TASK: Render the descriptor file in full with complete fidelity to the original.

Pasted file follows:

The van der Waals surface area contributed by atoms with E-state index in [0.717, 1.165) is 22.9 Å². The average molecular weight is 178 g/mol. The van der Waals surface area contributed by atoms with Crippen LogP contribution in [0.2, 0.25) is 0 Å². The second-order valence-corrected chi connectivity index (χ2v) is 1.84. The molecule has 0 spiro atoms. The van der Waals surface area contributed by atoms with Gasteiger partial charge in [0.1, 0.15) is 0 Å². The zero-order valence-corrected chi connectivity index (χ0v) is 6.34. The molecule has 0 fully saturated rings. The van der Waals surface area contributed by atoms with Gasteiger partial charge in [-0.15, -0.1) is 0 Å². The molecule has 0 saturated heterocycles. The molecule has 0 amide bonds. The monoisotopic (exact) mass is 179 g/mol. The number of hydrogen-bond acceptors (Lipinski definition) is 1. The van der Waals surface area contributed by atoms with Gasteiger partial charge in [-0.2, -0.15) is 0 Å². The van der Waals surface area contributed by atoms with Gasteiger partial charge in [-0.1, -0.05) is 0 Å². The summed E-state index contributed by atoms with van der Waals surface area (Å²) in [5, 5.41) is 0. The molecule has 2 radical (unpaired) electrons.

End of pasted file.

The van der Waals surface area contributed by atoms with E-state index in [0.717, 1.165) is 22.9 Å². The average molecular weight is 178 g/mol. The van der Waals surface area contributed by atoms with Crippen LogP contribution in [0.2, 0.25) is 0 Å². The second-order valence-corrected chi connectivity index (χ2v) is 1.84. The molecule has 0 spiro atoms. The van der Waals surface area contributed by atoms with Gasteiger partial charge in [0.1, 0.15) is 0 Å². The zero-order valence-corrected chi connectivity index (χ0v) is 6.34. The molecule has 0 fully saturated rings. The van der Waals surface area contributed by atoms with Gasteiger partial charge in [-0.15, -0.1) is 0 Å². The molecule has 0 saturated heterocycles. The molecule has 0 amide bonds. The monoisotopic (exact) mass is 179 g/mol. The number of hydrogen-bond acceptors (Lipinski definition) is 1. The van der Waals surface area contributed by atoms with Gasteiger partial charge in [-0.2, -0.15) is 0 Å². The van der Waals surface area contributed by atoms with Gasteiger partial charge in [-0.1, -0.05) is 0 Å². The summed E-state index contributed by atoms with van der Waals surface area (Å²) in [5, 5.41) is 0. The molecule has 2 radical (unpaired) electrons.